Anonymous asked:

Have you seen that video of the big black cat shot in the UK, a couple of years ago? i saw it on youtube, if you have, do you think it is just a very large domestic? or hybrid etc?

earthcats answered:

I’m assuming you mean ‘The Beast of Bodmin Moor’ in Cornwall? It’s just a big black tom cat, it’s not a black jaguar / leopard. There’s no solid proof to suggest the latter, apart from a leopard skull found which was later discovered to have not died in England and was instead imported as a leopard skin rug.

100% honestly though, how could a leopard / jaguar be living in England. If one had escaped from a zoo it would have been reported, if it was from a private collection the police would be contacted. The only possibility I can think of is if it was owned illegally and the owners decided not to contact the authorities to stop themselves getting caught, but that’s HIGHLY unlikely. Not to mention the climate and environment in England, and Cornwall in particular, is highly unsuitable for a big cat to live in.



The cats would have come from exotics dumped in the late 1970’s. In 78 (I think) the Dangerous Wild Animal Act came into place. Before it big cats were really popular pets in the 60’s and 70’s, but once the act came into place most owners couldn’t be bothered to pay for a licence and dumped their animals in the countryside. This isn’t just rumor, it’s a fact that is happened, so at that time at least there were big cats wild in the UK. How many survived is anyone’s guess, but there’s plenty of evidence that there are still around.

Lynx, for example, have been shot or found dead on the roads in many parts of the UK and Ireland, despite the fact they are supposed to be extinct here. People and dogs have also been attacked by these animals, leaving wounds that no native animal could have inflicted. About 10 years ago there was supposedly two black panthers living in my local area. They were seen by many people, prints were found and one even killed a lady’s dog while she was out walking on the hills.

I myself have encountered a big cat. Although I didn’t actually see it as it was in the middle of a corn field, I heard it roar, and nothing makes a sound like a big cat roaring. Even the cows in a nearby field went crazy when they heard and started stampeding wildly the way prey species do when there’s a predator nearby. I’m convinced 100% what i heard was a big cat.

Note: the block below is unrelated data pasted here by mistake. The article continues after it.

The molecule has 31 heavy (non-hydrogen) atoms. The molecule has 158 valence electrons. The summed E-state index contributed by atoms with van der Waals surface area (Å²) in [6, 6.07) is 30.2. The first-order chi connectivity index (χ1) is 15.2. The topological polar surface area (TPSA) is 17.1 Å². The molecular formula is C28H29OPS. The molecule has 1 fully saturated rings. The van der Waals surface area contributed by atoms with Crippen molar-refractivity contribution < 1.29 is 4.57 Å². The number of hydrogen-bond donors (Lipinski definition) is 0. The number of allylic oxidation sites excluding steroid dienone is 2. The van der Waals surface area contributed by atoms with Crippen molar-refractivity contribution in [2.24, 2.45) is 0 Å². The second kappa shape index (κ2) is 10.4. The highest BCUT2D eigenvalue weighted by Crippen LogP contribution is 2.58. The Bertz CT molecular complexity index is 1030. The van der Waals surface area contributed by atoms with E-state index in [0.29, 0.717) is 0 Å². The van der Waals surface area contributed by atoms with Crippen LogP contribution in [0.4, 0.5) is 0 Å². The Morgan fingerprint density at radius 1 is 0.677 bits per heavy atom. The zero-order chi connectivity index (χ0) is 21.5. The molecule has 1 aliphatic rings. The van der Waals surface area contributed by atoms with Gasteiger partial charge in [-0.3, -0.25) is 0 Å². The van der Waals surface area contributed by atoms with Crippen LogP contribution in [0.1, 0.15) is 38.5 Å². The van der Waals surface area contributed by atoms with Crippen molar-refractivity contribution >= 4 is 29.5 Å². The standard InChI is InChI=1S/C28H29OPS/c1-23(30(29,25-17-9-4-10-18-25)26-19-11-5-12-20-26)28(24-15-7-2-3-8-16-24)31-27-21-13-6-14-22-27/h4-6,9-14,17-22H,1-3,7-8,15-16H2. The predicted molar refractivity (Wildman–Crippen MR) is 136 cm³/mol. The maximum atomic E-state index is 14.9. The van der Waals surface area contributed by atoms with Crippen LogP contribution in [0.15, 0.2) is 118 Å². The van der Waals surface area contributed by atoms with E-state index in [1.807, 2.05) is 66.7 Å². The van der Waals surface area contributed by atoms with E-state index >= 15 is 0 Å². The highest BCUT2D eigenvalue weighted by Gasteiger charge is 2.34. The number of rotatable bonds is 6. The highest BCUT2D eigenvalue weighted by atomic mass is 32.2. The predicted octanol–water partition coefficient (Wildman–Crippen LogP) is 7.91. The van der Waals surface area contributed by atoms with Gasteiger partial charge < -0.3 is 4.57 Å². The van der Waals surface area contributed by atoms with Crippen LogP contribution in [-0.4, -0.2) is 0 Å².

In 2000, a boy in South Wales was attacked by what he described as a ‘big black cat’ the cat scratched him on the face, leaving behind scratch marks, obvious evidence:



Local big cat expert Danny Nineham confirmed the scratches were from a large felid with its claws only semi-retracted - if they had been fully in use the injuries would had been severe. 

The Dangerous Wild Animals Act of 1976 forced owners to license their pets or have them put down. 

Nineham said:

"People then had to apply to get their license, or take them to the zoo, and if the zoos don’t want them - the third option then was to take them out into the countryside and totally release them. In the last ten years I have dealt with over 500 cases of big cat sightings throughout the UK."


"This Puma was captured in the wild, in Inverness-shire, Scotland in 1980. It is believed to have been an abandoned pet. It lived the rest of its life in a zoo. After it died it was stuffed and placed in Inverness Museum"



Before scientists find this new species of pelagornithids or huge pseudoteeth birds, called Pelagornis sandersi, we had the record of the largest birds with Pelargonis chilensis… we had it…

That means the bird, Pelagornis chilensis  had one of the longest wingspan ever recorded–a wingspan that was about as long as a giraffe is high, with 17 feet or 5 meters. It cruised the skies between 5 and 10 million years ago.

Pelargonis sandersi, boasted a 21-foot 6.1 meters wingspan, dwarfs that of today’s biggest flier, the royal albatross, whose span measures a “mere” 11.5 feet (3.5 meters). And it rivals that of the largest flying bird on record: Argentavis magnificensa South American condor with a 23-foot (7-meter) wingspa

Pelargonis chilensis is still my fav fossil seabird